Additionally, I don’t know about their comments as regards to their games as I haven’t played it yet, but I’d be careful with that word. So often “pretentious” gets thrown around inappropriately. Their comments could warrant that descriptor, but I wont know until I play The Path. Though given the tone of their comments I think dismissive might be a better adjective.

          • sagesource

            Perhaps “pretentious” was the wrong word, but it was the first one that came to mind when I thought back to reading the comments and discussions around the time I first bought and played the game, about a year ago. It seemed they wanted a pat on the head or a cookie or something for not having done another first-person shooter. I’ll give them the pat on the head (though I am greedy with cookies) but not because what they did was in its very nature superior to other video games — it’s because what they did was superior, period, haunting and unforgettable and full of the sadness of being, even to an old Doom freak like myself who met his fiance in a game of Left4Dead (not a bad place to get an idea of someone’s basic character, by the way).

            Much of the controversy about the game, IMHO, was utter horse apples. Anyone who thinks that it is a “rape simulator” (I think that was the phrase that was being bandied about) needs professional care, and quickly. For myself, I don’t think a single one of the girls was raped, though I can’t argue that in detail here unless you really enjoy having your experience ruined by a hailstorm of spoilers. Each is broken, destroyed, but in the end…. it isn’t quite like that. The game comes to its own peace. I love the ending, and anyone who quit out of faux outrage before getting there is not qualified to have an opinion at all.

  6. Pingback: Games as symbols: Child of Eden | Nightmare Mode

  7. Thank you very much for taking the time to respond to my post Eric.

    I’m going to insist that Limbo was built around atmosphere. For sure, puzzles are the mechanics of the game but as Arnt Jensen (PlayDead’s founder and Game Director) said, “Limbo started with a mood setting…it was just this secret place. I tried my whole life to get ideas, but when I drew this first drawing–it was just like this is the place.”

    There was an article posted at Edge (coincidentally the day after you originally posted this response) that looks at the spider sequence:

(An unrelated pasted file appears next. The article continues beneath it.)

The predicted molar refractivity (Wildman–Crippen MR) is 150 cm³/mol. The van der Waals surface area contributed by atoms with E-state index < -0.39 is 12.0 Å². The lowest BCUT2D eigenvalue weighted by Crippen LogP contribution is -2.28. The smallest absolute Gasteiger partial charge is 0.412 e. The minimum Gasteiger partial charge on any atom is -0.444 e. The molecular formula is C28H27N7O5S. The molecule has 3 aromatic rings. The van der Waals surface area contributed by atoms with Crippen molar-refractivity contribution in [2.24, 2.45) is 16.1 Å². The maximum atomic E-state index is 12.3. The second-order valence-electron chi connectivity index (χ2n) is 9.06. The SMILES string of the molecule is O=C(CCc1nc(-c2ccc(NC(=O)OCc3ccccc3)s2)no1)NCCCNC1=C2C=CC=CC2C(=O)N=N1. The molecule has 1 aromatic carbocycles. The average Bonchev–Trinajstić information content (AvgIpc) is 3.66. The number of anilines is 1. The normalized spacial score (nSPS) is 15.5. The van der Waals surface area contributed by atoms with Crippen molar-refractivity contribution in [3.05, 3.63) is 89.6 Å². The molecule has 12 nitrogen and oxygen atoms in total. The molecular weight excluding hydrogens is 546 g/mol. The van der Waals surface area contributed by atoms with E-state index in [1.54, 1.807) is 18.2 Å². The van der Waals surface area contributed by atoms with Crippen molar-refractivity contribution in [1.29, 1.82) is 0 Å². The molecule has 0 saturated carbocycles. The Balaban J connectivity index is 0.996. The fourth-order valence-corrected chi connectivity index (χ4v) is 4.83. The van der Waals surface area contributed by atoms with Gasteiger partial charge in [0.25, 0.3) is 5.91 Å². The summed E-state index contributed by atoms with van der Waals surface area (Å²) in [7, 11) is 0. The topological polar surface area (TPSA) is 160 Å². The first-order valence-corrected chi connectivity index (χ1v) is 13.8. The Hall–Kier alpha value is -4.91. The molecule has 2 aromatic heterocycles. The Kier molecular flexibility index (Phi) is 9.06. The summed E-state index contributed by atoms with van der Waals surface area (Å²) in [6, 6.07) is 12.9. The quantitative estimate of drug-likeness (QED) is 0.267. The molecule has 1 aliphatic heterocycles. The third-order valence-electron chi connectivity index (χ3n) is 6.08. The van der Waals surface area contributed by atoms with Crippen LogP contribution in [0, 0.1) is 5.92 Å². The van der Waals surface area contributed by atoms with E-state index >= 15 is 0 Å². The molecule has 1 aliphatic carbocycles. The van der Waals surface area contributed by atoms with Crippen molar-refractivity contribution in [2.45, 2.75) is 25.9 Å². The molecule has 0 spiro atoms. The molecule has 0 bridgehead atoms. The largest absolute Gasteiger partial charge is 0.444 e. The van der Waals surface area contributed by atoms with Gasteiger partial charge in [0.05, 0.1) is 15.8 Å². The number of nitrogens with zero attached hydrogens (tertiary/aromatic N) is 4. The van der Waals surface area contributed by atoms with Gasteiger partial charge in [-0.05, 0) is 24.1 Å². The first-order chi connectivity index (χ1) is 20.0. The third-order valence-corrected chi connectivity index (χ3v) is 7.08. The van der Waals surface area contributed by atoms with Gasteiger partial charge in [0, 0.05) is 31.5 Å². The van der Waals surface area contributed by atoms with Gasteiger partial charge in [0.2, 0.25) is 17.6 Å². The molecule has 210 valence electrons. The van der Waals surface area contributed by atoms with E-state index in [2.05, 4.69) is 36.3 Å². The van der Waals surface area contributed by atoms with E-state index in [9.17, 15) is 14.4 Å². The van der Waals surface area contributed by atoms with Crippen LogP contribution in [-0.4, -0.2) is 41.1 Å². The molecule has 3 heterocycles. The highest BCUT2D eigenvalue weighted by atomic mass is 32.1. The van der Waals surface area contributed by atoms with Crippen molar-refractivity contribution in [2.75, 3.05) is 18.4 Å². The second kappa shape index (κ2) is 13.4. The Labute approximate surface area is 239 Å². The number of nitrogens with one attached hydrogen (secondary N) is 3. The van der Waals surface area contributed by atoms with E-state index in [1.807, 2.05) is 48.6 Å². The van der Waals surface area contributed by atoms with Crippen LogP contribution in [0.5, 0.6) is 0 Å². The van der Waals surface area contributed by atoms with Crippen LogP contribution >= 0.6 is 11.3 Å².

“Jensen couldn’t pinpoint the moment Limbo’s spider appeared in his sketchbook any more than he could date-stamp the onset of his arachnophobia…“I really hate spiders. And I still do, so it was very natural to confront one in the game, and kill it”…The basic outline of how Limbo’s boy would interact with the spider crystallised in Jensen’s mind before PlayDead’s founding.”

    It is revealed in the article that the puzzle part of the spider sequence (defeating it with traps) came later in the development after staff reacted with amusement to an animation of the boy being maimed by one and it describes the difficulty PlayDead faced in implementing the entire sequence. Development apparently rolled on for a year before staff meetings yielded anything more productive than observations of how challenging it was going to be, an extra programmer would eventually be hired to deal with the 2-minute cocoon sequence and in response to staff suggesting it be dropped altogether Jensen was adamant that it wasn’t going anywhere observing “a lot of times if you have an idea that’s too complicated, you just ditch it. But this was so important. I kept insisting, we have to do the spider”.

    This doesn’t strike me as something that’s been “tacked on”. It’s clearly something that has been conceptualised before puzzles, before Limbo, before PlayDead and implemented with the passion to instill a sense of unease and communicate to the audience Jensen’s fear of spiders (note that there’s no mention of what it means to the story). But even the boy and the spider themselves were preceded by the creation of the “secret place” that they inhabit, this “mood setting”.

    I feel that the importance of this point applies to the following:

    “The story is what the work is about. It’s what the very center; the core of a work is where everything takes its direction.”

    I disagree. What is at the center of a work is entirely interchangeable. The story is merely one element of a work which the creator can prioritise higher or lower than other elements. This is the case with Lynch who most certainly does not submit to narrative and whose work is driven by image and mood with meaning taking the passenger seat; still present just not at the wheel. If you found a key that unlocked the interrelated meaning of all the elements of Mulholland Drive then more power to you but any meaning you found was on the periphery of the visceral and textured atmosphere.

    We seem to be in agreement that dramatising the subconscious and avoiding narrative can result in some pretty crazy output but you suggest that Limbo does not earn the consideration of being a product of this because it “doesn’t go far enough” and because it does in fact revel in narrative. I would argue that if Limbo does not go far enough then this does not necessarily make it incompatible with that methodology but rather an example of it done badly, failing as a result of the creators lack of imagination.

    I’d also argue that Limbo draws atmospheric strength from the unexplained shifts in setting that you describe as hurting the game. The incongruous environments melting away into one another with “nary a word or pictorial why” demonstrates the marginalisation of narrative coherence in favour of mood; I felt like I was the protagonist in someone else’s nightmare. I should also point out that repeating motifs and themes don’t necessarily constitute a narrative.